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WHAT IS A BOOK ?

By Roger Chartier
cole des Hautes Etudes en Sciences Sociales (Paris) and University of
Pennsylvania.

Kant raised the question in 1797 in his Science of Right . His answer
1

distinguished between two natures of any book. On the one hand, a book
is an opus mechanicum, an product of mechanical art and a material
(krperlich) object which can be reproduced by anyone who is in the
rightful possession of a copy. On the other hand, a book is a discourse
addressed to the public by its author or by the publisher who has received
a mandate given by the author and who is authorized for speaking in the
authors name. It is the absence of such a mandatum who made illegal
the unauthorized (i.e. pirated) editions of books printed by publishers who
were not entitled by the author to address their writing to the public.
At the end of the eighteenth-century, in the context of the debate
over the property rights of writers and publishers, Kant framed in a legal
and juridical language the ambivalence of the book which was expressed
metaphorically one hundred years earlier. Around 1680, Alonso Vctor de
Paredes, who was compositor and then printer in Sevilla and Madrid,
expressed the double nature of the book - as material object and as
discourse -

thanks to an original image. He turned upside down the

classical metaphor which described the human body or face as a book, as,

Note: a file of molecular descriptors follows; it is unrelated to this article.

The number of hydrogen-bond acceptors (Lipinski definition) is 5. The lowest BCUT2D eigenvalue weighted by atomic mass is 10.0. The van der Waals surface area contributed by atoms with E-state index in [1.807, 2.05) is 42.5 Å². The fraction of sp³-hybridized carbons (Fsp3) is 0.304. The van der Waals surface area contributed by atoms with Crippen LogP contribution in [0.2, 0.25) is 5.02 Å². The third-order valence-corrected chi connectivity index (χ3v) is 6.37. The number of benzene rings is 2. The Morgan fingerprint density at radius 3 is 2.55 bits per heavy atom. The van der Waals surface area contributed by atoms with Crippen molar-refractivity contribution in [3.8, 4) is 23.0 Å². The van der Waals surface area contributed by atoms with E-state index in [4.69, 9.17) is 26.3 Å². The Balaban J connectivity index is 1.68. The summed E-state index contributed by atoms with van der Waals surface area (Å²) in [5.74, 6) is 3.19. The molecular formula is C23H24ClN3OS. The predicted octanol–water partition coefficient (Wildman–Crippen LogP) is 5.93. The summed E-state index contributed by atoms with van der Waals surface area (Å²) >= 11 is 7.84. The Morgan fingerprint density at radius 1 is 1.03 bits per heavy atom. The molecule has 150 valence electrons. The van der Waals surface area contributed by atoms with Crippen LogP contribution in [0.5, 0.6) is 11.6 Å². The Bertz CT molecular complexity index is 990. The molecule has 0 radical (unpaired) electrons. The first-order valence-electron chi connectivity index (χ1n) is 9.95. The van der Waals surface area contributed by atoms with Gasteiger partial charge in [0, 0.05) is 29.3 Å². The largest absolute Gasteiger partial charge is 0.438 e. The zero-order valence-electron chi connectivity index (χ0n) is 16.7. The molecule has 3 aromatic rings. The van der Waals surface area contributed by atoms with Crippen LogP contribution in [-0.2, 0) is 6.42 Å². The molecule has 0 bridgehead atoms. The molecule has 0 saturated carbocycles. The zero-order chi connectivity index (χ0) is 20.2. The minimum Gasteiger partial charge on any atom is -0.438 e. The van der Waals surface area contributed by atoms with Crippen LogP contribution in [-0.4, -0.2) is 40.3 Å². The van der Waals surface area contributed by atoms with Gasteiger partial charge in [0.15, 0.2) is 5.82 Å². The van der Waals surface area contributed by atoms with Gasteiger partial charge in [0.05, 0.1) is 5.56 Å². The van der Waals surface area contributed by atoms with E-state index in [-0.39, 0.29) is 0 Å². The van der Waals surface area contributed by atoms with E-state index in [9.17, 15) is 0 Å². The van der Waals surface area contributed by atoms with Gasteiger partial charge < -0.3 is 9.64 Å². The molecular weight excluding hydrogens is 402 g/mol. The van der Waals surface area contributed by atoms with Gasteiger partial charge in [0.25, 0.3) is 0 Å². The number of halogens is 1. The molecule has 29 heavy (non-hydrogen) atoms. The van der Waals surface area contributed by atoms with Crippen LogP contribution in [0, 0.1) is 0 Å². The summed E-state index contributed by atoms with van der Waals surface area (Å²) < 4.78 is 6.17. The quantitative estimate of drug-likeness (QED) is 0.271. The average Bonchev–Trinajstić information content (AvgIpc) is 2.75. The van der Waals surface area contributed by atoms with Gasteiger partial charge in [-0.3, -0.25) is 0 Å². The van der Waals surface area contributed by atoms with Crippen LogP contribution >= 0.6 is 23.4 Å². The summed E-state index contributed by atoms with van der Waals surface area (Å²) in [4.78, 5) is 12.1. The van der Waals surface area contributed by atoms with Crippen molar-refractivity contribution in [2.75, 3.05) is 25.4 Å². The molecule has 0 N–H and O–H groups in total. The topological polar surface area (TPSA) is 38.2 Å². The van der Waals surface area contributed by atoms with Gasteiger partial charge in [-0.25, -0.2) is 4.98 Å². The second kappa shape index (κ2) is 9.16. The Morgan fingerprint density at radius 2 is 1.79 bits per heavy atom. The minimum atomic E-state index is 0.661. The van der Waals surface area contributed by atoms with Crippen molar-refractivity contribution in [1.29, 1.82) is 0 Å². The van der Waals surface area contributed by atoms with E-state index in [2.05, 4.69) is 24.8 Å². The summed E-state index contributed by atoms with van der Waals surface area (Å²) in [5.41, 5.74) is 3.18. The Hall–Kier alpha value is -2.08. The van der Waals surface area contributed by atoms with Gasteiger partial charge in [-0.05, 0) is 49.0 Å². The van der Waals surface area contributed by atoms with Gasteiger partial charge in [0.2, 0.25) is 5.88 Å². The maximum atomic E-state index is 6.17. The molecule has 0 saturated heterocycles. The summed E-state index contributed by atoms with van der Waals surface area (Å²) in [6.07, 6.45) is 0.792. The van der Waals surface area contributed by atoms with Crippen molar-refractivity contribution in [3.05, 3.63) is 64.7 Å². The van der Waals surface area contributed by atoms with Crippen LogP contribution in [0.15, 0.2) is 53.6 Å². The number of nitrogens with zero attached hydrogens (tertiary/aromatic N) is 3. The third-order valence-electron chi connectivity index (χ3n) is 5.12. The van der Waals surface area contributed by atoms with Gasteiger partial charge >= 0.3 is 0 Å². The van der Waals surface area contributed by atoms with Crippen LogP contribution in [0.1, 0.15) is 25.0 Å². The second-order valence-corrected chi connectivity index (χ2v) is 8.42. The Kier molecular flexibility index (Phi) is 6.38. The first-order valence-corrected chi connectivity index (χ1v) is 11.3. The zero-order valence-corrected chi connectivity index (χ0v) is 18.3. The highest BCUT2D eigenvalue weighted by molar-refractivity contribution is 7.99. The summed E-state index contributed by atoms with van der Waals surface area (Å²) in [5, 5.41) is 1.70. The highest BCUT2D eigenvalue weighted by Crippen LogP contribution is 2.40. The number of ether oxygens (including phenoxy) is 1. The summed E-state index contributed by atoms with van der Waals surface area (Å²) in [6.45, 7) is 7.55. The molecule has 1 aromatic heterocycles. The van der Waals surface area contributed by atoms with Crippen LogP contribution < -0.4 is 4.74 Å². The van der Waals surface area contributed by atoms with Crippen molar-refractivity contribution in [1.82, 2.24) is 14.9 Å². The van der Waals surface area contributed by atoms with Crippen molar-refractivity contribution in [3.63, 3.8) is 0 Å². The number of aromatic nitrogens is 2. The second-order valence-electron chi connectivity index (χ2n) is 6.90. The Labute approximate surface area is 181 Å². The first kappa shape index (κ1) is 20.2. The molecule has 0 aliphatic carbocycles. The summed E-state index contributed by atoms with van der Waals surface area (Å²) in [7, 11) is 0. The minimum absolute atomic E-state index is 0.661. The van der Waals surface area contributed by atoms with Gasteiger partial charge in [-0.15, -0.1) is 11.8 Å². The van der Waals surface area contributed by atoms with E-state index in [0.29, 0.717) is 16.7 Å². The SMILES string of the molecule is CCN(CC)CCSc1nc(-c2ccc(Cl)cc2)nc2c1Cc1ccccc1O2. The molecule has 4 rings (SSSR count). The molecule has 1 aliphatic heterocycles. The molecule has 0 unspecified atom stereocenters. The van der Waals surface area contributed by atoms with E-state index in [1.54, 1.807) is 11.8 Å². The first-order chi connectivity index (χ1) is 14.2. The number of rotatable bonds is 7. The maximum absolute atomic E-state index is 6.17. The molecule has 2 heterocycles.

for example, in Romeo and Juliet or Richard the Second, and he
considered, not the human being as a book, but the book as a human
creature : Asimilo yo un libro a la fbrica de un hombre, I compare a
book to the making of a man. Both, the book and the man, have a
rational soul (anima racional) and a body which must be elegant,
handsome and harmonious (un cuerpo galan, hermoso, y apacible). The
soul of the book is not only the text as it was imagined, written or dictated
1

Immanuel Kant, Metaphysik der Sitten, (1797), in Kant, Gesammelte Schriften, (1902),
Berlin, Walter de Gruyter, 1968, Volume VI, pp. 203-491, en particulier pp. 289-290,
English translation as The Science of Right,, 31, II. (available
at
www.kwoledgerush.com).

by his author, the buena doctrina; it is this text given in a acertada


disposicin, an adequate presentation2. If the physical body of the book is
the product of the work done by the pressmen or the bookbinders, its soul
is not molded only by the authors invention, but also by the decisions
made by the printers, compositors, or proof-readers who take care of the
punctuation, spelling, or lay-out of the text. For Paredes, as later for Don
McKenzie, foms affect meaning and the substantive essence of a work
cannot be separated from the accidentals of its printed texts.3
If the book can be compared to a man, it is because God created